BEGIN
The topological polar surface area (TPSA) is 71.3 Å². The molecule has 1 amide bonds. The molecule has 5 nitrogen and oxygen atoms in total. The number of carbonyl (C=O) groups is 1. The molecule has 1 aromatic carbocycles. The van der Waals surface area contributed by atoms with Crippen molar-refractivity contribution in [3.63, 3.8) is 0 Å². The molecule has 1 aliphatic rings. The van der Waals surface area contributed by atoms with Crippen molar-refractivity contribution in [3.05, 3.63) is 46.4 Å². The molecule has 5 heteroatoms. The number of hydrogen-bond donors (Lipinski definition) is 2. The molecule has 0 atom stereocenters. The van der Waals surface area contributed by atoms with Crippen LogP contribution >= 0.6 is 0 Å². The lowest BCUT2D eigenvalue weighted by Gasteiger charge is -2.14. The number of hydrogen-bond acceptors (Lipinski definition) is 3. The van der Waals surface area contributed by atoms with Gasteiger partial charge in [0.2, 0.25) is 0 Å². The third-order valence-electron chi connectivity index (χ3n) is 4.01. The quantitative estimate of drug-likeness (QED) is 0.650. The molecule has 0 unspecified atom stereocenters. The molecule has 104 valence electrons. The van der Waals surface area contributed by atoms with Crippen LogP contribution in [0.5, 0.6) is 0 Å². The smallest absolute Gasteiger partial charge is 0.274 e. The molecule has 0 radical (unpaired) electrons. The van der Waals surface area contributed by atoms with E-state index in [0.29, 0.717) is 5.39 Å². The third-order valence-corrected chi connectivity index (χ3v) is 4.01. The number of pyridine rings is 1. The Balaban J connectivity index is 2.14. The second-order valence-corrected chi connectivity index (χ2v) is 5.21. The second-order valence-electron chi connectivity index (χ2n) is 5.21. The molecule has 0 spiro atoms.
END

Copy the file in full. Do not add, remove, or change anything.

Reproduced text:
The topological polar surface area (TPSA) is 71.3 Å². The molecule has 1 amide bonds. The molecule has 5 nitrogen and oxygen atoms in total. The number of carbonyl (C=O) groups is 1. The molecule has 1 aromatic carbocycles. The van der Waals surface area contributed by atoms with Crippen molar-refractivity contribution in [3.63, 3.8) is 0 Å². The molecule has 1 aliphatic rings. The van der Waals surface area contributed by atoms with Crippen molar-refractivity contribution in [3.05, 3.63) is 46.4 Å². The molecule has 5 heteroatoms. The number of hydrogen-bond donors (Lipinski definition) is 2. The molecule has 0 atom stereocenters. The van der Waals surface area contributed by atoms with Crippen LogP contribution >= 0.6 is 0 Å². The lowest BCUT2D eigenvalue weighted by Gasteiger charge is -2.14. The number of hydrogen-bond acceptors (Lipinski definition) is 3. The van der Waals surface area contributed by atoms with Gasteiger partial charge in [0.2, 0.25) is 0 Å². The third-order valence-electron chi connectivity index (χ3n) is 4.01. The quantitative estimate of drug-likeness (QED) is 0.650. The molecule has 0 unspecified atom stereocenters. The molecule has 104 valence electrons. The van der Waals surface area contributed by atoms with Crippen LogP contribution in [0.5, 0.6) is 0 Å². The smallest absolute Gasteiger partial charge is 0.274 e. The molecule has 0 radical (unpaired) electrons. The van der Waals surface area contributed by atoms with E-state index in [0.29, 0.717) is 5.39 Å². The third-order valence-corrected chi connectivity index (χ3v) is 4.01. The number of pyridine rings is 1. The Balaban J connectivity index is 2.14. The second-order valence-corrected chi connectivity index (χ2v) is 5.21. The second-order valence-electron chi connectivity index (χ2n) is 5.21. The molecule has 0 spiro atoms.